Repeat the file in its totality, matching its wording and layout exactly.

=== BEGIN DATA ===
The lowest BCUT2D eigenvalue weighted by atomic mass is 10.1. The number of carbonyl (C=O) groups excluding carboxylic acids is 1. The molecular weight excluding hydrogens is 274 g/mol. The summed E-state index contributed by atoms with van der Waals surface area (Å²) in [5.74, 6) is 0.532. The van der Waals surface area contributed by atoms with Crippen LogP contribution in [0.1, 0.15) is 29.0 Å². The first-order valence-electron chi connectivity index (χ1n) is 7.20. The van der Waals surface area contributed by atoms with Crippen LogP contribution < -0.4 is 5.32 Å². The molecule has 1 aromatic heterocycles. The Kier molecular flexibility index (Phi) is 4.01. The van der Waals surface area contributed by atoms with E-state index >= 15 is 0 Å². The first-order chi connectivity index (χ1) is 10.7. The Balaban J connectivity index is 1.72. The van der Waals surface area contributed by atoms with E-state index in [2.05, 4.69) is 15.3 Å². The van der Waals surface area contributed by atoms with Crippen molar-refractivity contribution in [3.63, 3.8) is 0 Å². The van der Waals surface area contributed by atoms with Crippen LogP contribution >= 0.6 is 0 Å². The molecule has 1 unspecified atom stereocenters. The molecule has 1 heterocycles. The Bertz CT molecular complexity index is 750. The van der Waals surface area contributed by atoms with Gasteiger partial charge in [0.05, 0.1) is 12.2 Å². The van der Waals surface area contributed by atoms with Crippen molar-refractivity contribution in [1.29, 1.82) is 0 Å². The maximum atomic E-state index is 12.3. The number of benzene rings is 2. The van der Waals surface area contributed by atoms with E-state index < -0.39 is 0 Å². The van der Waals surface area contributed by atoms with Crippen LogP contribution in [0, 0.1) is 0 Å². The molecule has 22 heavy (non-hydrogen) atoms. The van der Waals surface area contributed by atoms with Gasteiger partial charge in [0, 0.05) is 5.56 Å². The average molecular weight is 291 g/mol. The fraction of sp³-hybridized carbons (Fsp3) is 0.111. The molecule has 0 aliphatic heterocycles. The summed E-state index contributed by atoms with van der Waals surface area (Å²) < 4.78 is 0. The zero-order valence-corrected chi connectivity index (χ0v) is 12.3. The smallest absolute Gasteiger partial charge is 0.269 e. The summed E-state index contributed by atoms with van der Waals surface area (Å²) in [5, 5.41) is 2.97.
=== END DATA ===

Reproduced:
The lowest BCUT2D eigenvalue weighted by atomic mass is 10.1. The number of carbonyl (C=O) groups excluding carboxylic acids is 1. The molecular weight excluding hydrogens is 274 g/mol. The summed E-state index contributed by atoms with van der Waals surface area (Å²) in [5.74, 6) is 0.532. The van der Waals surface area contributed by atoms with Crippen LogP contribution in [0.1, 0.15) is 29.0 Å². The first-order valence-electron chi connectivity index (χ1n) is 7.20. The van der Waals surface area contributed by atoms with Crippen LogP contribution < -0.4 is 5.32 Å². The molecule has 1 aromatic heterocycles. The Kier molecular flexibility index (Phi) is 4.01. The van der Waals surface area contributed by atoms with E-state index >= 15 is 0 Å². The first-order chi connectivity index (χ1) is 10.7. The Balaban J connectivity index is 1.72. The van der Waals surface area contributed by atoms with E-state index in [2.05, 4.69) is 15.3 Å². The van der Waals surface area contributed by atoms with Crippen molar-refractivity contribution in [3.63, 3.8) is 0 Å². The van der Waals surface area contributed by atoms with Crippen LogP contribution >= 0.6 is 0 Å². The molecule has 1 unspecified atom stereocenters. The molecule has 1 heterocycles. The Bertz CT molecular complexity index is 750. The van der Waals surface area contributed by atoms with Gasteiger partial charge in [0.05, 0.1) is 12.2 Å². The van der Waals surface area contributed by atoms with Crippen molar-refractivity contribution in [1.29, 1.82) is 0 Å². The maximum atomic E-state index is 12.3. The number of benzene rings is 2. The van der Waals surface area contributed by atoms with E-state index < -0.39 is 0 Å². The van der Waals surface area contributed by atoms with Crippen LogP contribution in [0, 0.1) is 0 Å². The molecule has 22 heavy (non-hydrogen) atoms. The van der Waals surface area contributed by atoms with Gasteiger partial charge in [0, 0.05) is 5.56 Å². The average molecular weight is 291 g/mol. The fraction of sp³-hybridized carbons (Fsp3) is 0.111. The molecule has 0 aliphatic heterocycles. The summed E-state index contributed by atoms with van der Waals surface area (Å²) < 4.78 is 0. The zero-order valence-corrected chi connectivity index (χ0v) is 12.3. The smallest absolute Gasteiger partial charge is 0.269 e. The summed E-state index contributed by atoms with van der Waals surface area (Å²) in [5, 5.41) is 2.97.